Injection therapy is used in musculoskeletal medicine to reduce pain and improve function. Substances injected include cortisone, hyaluronic acid and platelet-rich plasma. Traditionally, these injections have been performed by "landmark-guidance" ie by guiding the needle to the target of a joint or soft tissue structure based on surface anatomy landmarks. Increasingly, doctors and other practitioners are using image-guidance to help direct injections to the target to improve accuracy and effectiveness. But how more accurate and effective are image-guided injections compared to landmark-guided?
Image-guided injections can be performed by ultrasound or X-ray. There are many advantages to ultrasound-guidance including less cost and absence of exposure to radiation. In addition, ultrasound also has the advantage of being able to be performed in an office setting rather than a hospital or day surgical setting.
Evidence suggests that ultrasound-guidance is more accurate than landmark-guidance for the majority of joint and soft tissue injections including large and small joints. Those studies supporting accuracy have been performed on cadaver and live patients using a specific dye to confirm the correct placement of the injectate.
There is also evolving evidence for increasing efficacy of ultrasound-guidance compared to landmark-guidance. There is evidence that ultrasound-guided injections are more efficacious than landmark-guided in large joints, inflamed joints, SA-SD bursa, carpal tunnel, and first dorsal wrist compartment tendon sheath. There is limited evidence in a few studies that the systemic effects of corticosteroids provide similar therapeutic benefits to localised injections, but these studies need to be interpreted with caution due to significant limitations in the study methodology. Certainly, when one discusses injectable therapeutic agents that do not have demonstrable systemic therapeutic benefits (eg, viscosupplements, platelet-rich plasma), these injections would be ineffective if placed in the wrong region. Therefore, therapeutic benefit would be dependent upon correct injectate placement for these compounds. However, further research is required to determine if this hypothesis is correct.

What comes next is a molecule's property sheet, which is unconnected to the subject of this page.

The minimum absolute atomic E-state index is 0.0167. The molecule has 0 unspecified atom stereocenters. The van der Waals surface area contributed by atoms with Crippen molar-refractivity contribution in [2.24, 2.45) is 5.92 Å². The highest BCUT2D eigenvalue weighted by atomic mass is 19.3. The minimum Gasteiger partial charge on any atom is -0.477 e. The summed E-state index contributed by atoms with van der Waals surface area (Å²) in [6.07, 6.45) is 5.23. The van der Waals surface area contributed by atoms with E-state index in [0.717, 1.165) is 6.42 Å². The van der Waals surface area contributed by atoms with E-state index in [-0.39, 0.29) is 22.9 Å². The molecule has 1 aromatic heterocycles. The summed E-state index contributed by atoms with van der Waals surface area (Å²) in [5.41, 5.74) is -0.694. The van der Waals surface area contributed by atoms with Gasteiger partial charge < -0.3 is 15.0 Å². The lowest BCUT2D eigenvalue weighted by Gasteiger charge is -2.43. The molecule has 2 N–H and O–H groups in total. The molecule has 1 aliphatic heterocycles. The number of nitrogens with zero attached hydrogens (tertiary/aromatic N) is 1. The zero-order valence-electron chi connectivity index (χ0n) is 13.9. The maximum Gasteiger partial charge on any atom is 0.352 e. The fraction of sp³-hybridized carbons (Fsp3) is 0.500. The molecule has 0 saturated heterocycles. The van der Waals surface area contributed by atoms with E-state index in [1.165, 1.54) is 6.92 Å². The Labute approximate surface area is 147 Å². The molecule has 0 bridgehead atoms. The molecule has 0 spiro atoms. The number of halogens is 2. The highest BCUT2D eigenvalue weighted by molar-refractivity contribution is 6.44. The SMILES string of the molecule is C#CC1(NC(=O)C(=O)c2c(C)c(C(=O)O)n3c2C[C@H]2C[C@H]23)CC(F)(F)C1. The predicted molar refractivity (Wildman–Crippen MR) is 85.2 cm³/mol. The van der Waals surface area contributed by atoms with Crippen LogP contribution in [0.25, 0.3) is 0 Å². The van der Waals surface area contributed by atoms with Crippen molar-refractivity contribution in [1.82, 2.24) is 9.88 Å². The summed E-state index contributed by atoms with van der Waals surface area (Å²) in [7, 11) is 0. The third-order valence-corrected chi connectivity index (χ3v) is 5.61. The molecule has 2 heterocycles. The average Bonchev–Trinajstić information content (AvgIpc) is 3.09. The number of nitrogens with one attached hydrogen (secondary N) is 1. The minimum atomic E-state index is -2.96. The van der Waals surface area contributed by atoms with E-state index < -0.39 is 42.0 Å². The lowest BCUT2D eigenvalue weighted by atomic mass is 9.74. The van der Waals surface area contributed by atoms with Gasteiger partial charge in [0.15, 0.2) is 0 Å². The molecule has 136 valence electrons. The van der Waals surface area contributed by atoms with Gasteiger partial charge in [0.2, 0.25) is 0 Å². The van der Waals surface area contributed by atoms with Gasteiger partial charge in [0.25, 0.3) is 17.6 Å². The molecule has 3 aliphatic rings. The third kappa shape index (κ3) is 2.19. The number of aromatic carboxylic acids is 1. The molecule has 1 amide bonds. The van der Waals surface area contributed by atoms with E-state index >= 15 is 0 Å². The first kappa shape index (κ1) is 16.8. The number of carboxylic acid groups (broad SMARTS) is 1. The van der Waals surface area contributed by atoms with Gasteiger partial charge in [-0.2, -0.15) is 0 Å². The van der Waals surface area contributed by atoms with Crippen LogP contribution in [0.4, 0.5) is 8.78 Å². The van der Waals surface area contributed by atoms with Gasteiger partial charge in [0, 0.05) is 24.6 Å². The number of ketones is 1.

Finally, there is some evidence that ultrasound-guidance is more cost-effective than landmark-guided injections. The preliminary findings of these studies suggest that USGIs are more cost-effective for large joints, inflamed joints, and carpal tunnel syndrome since more people responded to the USGIs, their improvement was greater and lasted longer than those who received LMGIs, and they utilized health care services less often following USGIs than LMGIs
So in summary, ultrasound-guided is significantly more accurate than landmark-guided injections. There is evolving evidence that ultrasound-guidance is more efficacious than landmark-guided. And there is preliminary evidence of cost-effectiveness of ultrasound-guided injections due to the improved efficacy and lowered requirement for health care services. In my opinion, while further higher-level studies need to be performed on efficacy and cost-effectiveness, there is enough evidence to justify the use of ultrasound to guide injections. Certainly, when combining the diagnostic advantages of point-of-care ultrasound with the evolving evidence of ultrasound-guided injections, there is a illuminating case for using ultrasound in day-to-day practice of musculoskeletal medicine.